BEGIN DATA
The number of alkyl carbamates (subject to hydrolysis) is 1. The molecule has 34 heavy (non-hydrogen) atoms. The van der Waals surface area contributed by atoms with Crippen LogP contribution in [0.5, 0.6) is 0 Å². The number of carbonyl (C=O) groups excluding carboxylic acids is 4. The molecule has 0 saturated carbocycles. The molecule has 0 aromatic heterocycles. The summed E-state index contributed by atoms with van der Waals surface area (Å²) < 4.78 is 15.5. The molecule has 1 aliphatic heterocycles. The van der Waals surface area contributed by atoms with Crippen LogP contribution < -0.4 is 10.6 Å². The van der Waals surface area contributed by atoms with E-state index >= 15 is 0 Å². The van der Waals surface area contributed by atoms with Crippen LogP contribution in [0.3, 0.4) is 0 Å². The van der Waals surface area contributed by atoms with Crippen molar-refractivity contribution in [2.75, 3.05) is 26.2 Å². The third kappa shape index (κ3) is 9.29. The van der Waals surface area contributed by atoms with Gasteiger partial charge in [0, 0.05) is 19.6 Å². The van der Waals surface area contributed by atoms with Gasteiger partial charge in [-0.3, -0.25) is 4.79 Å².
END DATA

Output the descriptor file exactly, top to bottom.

The number of alkyl carbamates (subject to hydrolysis) is 1. The molecule has 34 heavy (non-hydrogen) atoms. The van der Waals surface area contributed by atoms with Crippen LogP contribution in [0.5, 0.6) is 0 Å². The number of carbonyl (C=O) groups excluding carboxylic acids is 4. The molecule has 0 saturated carbocycles. The molecule has 0 aromatic heterocycles. The summed E-state index contributed by atoms with van der Waals surface area (Å²) < 4.78 is 15.5. The molecule has 1 aliphatic heterocycles. The van der Waals surface area contributed by atoms with Crippen LogP contribution < -0.4 is 10.6 Å². The van der Waals surface area contributed by atoms with E-state index >= 15 is 0 Å². The van der Waals surface area contributed by atoms with Crippen LogP contribution in [0.3, 0.4) is 0 Å². The van der Waals surface area contributed by atoms with Crippen molar-refractivity contribution in [2.75, 3.05) is 26.2 Å². The third kappa shape index (κ3) is 9.29. The van der Waals surface area contributed by atoms with Gasteiger partial charge in [0, 0.05) is 19.6 Å². The van der Waals surface area contributed by atoms with Gasteiger partial charge in [-0.3, -0.25) is 4.79 Å².